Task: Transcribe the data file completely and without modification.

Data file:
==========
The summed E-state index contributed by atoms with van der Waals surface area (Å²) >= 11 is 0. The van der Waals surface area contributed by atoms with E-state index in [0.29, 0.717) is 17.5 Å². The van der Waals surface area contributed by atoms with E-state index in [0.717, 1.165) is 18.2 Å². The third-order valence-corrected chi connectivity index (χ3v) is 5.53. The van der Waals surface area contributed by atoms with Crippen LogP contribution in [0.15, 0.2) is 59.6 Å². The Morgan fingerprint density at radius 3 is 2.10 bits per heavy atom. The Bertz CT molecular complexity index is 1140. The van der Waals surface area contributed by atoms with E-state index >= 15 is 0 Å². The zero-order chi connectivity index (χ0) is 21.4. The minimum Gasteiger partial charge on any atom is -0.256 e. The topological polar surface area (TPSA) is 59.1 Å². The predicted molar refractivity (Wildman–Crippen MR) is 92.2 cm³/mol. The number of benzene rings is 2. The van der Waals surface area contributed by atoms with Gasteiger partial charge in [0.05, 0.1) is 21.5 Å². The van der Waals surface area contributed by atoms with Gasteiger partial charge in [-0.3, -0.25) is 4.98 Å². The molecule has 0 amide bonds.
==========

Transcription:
The summed E-state index contributed by atoms with van der Waals surface area (Å²) >= 11 is 0. The van der Waals surface area contributed by atoms with E-state index in [0.29, 0.717) is 17.5 Å². The van der Waals surface area contributed by atoms with E-state index in [0.717, 1.165) is 18.2 Å². The third-order valence-corrected chi connectivity index (χ3v) is 5.53. The van der Waals surface area contributed by atoms with Crippen LogP contribution in [0.15, 0.2) is 59.6 Å². The Morgan fingerprint density at radius 3 is 2.10 bits per heavy atom. The Bertz CT molecular complexity index is 1140. The van der Waals surface area contributed by atoms with E-state index >= 15 is 0 Å². The zero-order chi connectivity index (χ0) is 21.4. The minimum Gasteiger partial charge on any atom is -0.256 e. The topological polar surface area (TPSA) is 59.1 Å². The predicted molar refractivity (Wildman–Crippen MR) is 92.2 cm³/mol. The number of benzene rings is 2. The van der Waals surface area contributed by atoms with Gasteiger partial charge in [0.05, 0.1) is 21.5 Å². The van der Waals surface area contributed by atoms with Gasteiger partial charge in [-0.3, -0.25) is 4.98 Å². The molecule has 0 amide bonds.